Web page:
The flavor of lamb neck bones is meaty and strong, making them suitable for a wide variety of dishes. They are great for slow-cooking, and are also a good addition to soups and stews. Overall, lamb neck bones will give a new, fresh, flavor to essentially any recipe.
8. Lamb Shanks
Lamb shanks are very similar to beef shanks, so it only makes sense that they would also belong on a list of oxtail substitutes. The shanks of lamb are rich in tendons and fats, which allows them to add a mouth-watering taste to whatever dish they are added to.
When cooked properly (on low heat and slowly), the texture of lamb shanks becomes juicy and tender. There are a couple types of shanks, but they virtually taste the same in the end. The foreshank is from the front legs and is smaller than the hind shank, which is derived from the animal’s back legs and is much meatier.
Believe it or not, the taste of oxtail can also be replicated with plants. This will be very helpful for those who follow a vegan diet, but the similarities to oxtail that can come from mushrooms or jackfruit are certainly shocking to seasoned meat lovers.
If you’ve ever researched a vegan alternative to any sort of meat, you’ve likely come across seitan as a recommendation. This is because its texture and taste were made to replicate that of regular meats. When cooked, it’s hard to tell the difference.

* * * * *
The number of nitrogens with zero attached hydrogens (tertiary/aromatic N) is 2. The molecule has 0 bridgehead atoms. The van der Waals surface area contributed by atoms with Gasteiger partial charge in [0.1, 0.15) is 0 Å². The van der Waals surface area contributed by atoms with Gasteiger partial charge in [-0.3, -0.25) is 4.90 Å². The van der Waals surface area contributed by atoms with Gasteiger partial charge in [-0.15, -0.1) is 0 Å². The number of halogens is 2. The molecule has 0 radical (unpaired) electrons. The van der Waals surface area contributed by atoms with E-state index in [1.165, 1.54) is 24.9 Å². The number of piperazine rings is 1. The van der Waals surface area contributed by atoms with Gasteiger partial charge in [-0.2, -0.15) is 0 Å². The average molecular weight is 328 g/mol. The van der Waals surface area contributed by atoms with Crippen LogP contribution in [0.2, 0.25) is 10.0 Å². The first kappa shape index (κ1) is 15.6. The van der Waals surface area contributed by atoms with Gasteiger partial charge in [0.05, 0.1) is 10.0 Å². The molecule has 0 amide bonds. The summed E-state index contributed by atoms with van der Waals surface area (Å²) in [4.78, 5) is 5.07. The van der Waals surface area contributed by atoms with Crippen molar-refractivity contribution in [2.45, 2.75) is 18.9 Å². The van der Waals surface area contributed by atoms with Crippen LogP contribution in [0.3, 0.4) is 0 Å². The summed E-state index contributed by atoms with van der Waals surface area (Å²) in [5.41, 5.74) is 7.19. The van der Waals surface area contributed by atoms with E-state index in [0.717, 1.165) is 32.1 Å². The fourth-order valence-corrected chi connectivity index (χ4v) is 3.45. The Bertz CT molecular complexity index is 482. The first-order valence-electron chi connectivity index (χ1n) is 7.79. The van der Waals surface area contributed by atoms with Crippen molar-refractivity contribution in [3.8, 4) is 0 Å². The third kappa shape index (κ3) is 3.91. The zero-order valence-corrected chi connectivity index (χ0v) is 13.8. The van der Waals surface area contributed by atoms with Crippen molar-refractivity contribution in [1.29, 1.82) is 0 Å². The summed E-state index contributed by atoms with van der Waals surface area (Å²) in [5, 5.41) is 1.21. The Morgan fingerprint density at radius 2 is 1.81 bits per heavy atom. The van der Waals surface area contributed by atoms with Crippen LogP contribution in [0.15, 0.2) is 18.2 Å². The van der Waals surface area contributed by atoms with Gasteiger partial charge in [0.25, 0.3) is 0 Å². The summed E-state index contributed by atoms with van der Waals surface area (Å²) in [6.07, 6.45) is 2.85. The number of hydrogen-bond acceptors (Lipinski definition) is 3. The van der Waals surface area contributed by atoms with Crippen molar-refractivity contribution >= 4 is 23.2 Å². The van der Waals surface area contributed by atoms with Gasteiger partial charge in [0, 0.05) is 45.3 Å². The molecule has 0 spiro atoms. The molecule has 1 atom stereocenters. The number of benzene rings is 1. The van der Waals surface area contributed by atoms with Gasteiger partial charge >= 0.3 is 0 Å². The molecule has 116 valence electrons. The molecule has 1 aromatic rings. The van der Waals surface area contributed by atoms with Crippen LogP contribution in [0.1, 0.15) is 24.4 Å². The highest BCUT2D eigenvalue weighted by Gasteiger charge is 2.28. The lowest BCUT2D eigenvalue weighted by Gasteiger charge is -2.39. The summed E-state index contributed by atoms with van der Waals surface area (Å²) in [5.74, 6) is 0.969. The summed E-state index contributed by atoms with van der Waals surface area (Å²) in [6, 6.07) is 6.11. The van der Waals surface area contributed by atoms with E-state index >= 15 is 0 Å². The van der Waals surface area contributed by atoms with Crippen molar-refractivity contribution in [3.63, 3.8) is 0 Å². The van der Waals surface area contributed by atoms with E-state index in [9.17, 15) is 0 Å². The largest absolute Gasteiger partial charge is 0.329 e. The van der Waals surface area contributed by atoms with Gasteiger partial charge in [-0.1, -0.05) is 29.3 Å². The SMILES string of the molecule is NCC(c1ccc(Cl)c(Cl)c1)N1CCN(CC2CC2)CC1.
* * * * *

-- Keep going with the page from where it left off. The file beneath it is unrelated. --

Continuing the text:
Seitan is made from gluten, which is the stringy protein used in dough. It’s what makes dough stretchy. But for seitan, the starch is removed, so it is basically pure gluten. Most other plant-based meat replacements are made from soy, so this is how seitan sets itself apart, and becomes an almost-exact meat replica.
10. Portobello Mushroom
It’s no secret that the flavor of portobello mushrooms is complex. Combined with their tough, chewy, texture, these mushrooms can make for a good meat substitute. The aroma they give off is similar to beef, and they will also add a deeper flavor to your recipes.
Try using portobello mushrooms in place of oxtail in casseroles, stews, and soups, to get a hint of the beefy flavor that we know and love oxtail for. They are also low in calories, making them great for those who may be trying to lose weight.
Jackfruit makes for an excellent meat substitute, in almost any case, including for oxtail. Unripe jackfruit has a meaty and stringy texture that is similar to meat. It is the most similar to pulled pork or beef. In fact, jackfruit can be used in place of meat in any recipe that calls for shredded, ground, or pulled meat, making it incredibly versatile.